She likens her efforts to turn the tide on obesity to those used to get Americans to kick the smoking habit.

'Remember when everyone was encouraged to stop smoking?' she said. 'Everybody smoked. The government gave servicemen two packs a day in their rations just to keep them quiet and occupied. We need to get everyone on board with making changes to their diet. We (in the medical field) need to use that same approach to turn the tide on solving the obesity problem.'

Gulick is now offering the program to the public through Lake Oswego School District's Community School. Registrations are being taken for the course on the Community School website, www.losdcommunityschool.com; there select Fitness and the appropriate age group.

Participants in the Healthy Weight and Lifestyle program are separated into age groups (8 to 12 year olds, who must be accompanied by a parent or guardian) and teenagers 13 to 18.

Program participants begin with a medical intake office visit to determine their healthfulness. Then for the next eight weeks, they attend sessions where they learn to make behavioral and healthy lifestyle changes, participate in physical activities and learn about nutrition.

All programs are tailored to the individual.

Parents of the younger group meet weekly to learn about nutrition; parents of teens meet every other week to gain the knowledge. Gulick and her staff of experts in fitness, motivation and nutrition encourage the children and teens to get healthy and smarter about nutrition.

Cost of the eight-week program is $129 for the family. The fees involved may be billed to medical insurance. Parents and siblings are welcome to attend group sessions, which are held at OMWL offices in the Southwest Family Physicians office, 11900 S.W. Greenburg Road, Tigard.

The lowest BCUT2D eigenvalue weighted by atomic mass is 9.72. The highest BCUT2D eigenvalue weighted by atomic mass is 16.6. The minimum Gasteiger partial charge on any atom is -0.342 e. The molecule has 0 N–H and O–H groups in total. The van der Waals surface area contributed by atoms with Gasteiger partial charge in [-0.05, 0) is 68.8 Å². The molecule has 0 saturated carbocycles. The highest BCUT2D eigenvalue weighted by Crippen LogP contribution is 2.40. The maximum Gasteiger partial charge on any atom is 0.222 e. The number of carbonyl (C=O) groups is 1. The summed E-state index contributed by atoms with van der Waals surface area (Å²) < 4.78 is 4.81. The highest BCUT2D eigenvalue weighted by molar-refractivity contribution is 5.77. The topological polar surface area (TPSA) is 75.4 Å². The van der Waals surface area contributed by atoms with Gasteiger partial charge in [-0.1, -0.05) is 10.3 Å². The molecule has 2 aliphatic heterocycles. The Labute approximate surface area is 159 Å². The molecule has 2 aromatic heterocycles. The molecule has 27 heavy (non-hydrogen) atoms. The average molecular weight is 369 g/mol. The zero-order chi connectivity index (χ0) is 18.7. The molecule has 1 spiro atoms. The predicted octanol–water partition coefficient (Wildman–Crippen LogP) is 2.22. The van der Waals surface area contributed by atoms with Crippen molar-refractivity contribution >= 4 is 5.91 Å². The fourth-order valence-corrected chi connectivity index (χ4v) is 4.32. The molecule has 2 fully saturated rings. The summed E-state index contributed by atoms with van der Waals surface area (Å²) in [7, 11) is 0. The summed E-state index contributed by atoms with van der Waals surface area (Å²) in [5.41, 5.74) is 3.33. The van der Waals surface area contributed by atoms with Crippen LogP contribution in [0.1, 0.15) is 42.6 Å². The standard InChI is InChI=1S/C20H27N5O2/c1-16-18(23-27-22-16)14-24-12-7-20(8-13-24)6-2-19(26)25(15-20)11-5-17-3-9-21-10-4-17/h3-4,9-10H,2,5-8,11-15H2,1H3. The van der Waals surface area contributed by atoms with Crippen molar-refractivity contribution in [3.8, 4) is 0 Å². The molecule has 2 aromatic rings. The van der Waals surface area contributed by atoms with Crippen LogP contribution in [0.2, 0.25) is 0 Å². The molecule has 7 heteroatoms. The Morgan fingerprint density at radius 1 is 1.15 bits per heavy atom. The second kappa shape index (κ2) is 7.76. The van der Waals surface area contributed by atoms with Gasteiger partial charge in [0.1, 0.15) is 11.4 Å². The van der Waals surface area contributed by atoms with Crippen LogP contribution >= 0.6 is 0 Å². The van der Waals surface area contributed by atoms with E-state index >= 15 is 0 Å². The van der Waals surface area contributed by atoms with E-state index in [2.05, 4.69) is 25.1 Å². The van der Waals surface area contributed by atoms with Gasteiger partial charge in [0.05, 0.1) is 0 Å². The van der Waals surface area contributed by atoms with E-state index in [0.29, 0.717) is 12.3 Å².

'Family support is a huge key to success,' Gulick said. 'Knowledge is power. We will empower your child to get healthier and maintain a healthy lifestyle now and into the future.'

Gulick walks the talk. She is generous with her knowledge and time and sincerely interested in helping people become healthy and happy.

If you'd like to learn more about the program visit the website or call the office at 503-LOSE-NOW (567-3669).

To give you a nudge on how you might be eating, OMLW registered dietician Kristin Davis shared these recipes. Give them a try!

Bon Appetit! Eat something wonderful for you!

A New Style

Shepherd's Pie

Makes 6 servings

Each serving has 290 calories, 17 g protein, 9 g carbohydrates, 3 g fiber. This can be cooked in a skillet on the stovetop or in an electric skillet.